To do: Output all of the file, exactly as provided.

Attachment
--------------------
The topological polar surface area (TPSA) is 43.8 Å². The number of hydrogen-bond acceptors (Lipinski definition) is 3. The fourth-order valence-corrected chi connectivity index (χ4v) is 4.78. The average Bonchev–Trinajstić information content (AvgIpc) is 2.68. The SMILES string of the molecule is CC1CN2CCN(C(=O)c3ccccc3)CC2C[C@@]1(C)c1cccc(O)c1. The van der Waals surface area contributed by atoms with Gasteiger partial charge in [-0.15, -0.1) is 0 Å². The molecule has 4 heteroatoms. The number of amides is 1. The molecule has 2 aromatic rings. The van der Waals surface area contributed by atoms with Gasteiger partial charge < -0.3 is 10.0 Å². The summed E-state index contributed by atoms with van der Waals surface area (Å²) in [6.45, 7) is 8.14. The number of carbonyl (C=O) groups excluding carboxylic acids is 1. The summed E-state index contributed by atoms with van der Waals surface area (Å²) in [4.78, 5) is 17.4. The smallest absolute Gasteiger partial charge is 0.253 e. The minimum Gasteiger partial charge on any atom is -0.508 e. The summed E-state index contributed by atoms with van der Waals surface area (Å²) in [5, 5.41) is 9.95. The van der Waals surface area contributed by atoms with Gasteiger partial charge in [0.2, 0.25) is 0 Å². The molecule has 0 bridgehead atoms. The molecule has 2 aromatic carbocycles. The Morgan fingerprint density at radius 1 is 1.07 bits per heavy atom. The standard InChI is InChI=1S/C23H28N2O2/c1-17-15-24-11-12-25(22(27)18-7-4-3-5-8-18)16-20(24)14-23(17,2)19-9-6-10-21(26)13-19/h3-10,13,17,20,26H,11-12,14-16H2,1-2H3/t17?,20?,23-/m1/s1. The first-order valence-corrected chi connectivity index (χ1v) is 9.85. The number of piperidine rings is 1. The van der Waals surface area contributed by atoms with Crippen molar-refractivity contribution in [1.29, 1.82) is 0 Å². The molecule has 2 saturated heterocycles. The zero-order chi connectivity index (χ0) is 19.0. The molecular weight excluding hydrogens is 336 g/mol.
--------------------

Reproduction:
The topological polar surface area (TPSA) is 43.8 Å². The number of hydrogen-bond acceptors (Lipinski definition) is 3. The fourth-order valence-corrected chi connectivity index (χ4v) is 4.78. The average Bonchev–Trinajstić information content (AvgIpc) is 2.68. The SMILES string of the molecule is CC1CN2CCN(C(=O)c3ccccc3)CC2C[C@@]1(C)c1cccc(O)c1. The van der Waals surface area contributed by atoms with Gasteiger partial charge in [-0.15, -0.1) is 0 Å². The molecule has 4 heteroatoms. The number of amides is 1. The molecule has 2 aromatic rings. The van der Waals surface area contributed by atoms with Gasteiger partial charge < -0.3 is 10.0 Å². The summed E-state index contributed by atoms with van der Waals surface area (Å²) in [6.45, 7) is 8.14. The number of carbonyl (C=O) groups excluding carboxylic acids is 1. The summed E-state index contributed by atoms with van der Waals surface area (Å²) in [4.78, 5) is 17.4. The smallest absolute Gasteiger partial charge is 0.253 e. The minimum Gasteiger partial charge on any atom is -0.508 e. The summed E-state index contributed by atoms with van der Waals surface area (Å²) in [5, 5.41) is 9.95. The van der Waals surface area contributed by atoms with Gasteiger partial charge in [0.2, 0.25) is 0 Å². The molecule has 0 bridgehead atoms. The molecule has 2 aromatic carbocycles. The Morgan fingerprint density at radius 1 is 1.07 bits per heavy atom. The standard InChI is InChI=1S/C23H28N2O2/c1-17-15-24-11-12-25(22(27)18-7-4-3-5-8-18)16-20(24)14-23(17,2)19-9-6-10-21(26)13-19/h3-10,13,17,20,26H,11-12,14-16H2,1-2H3/t17?,20?,23-/m1/s1. The first-order valence-corrected chi connectivity index (χ1v) is 9.85. The number of piperidine rings is 1. The van der Waals surface area contributed by atoms with Crippen molar-refractivity contribution in [1.29, 1.82) is 0 Å². The molecule has 2 saturated heterocycles. The zero-order chi connectivity index (χ0) is 19.0. The molecular weight excluding hydrogens is 336 g/mol.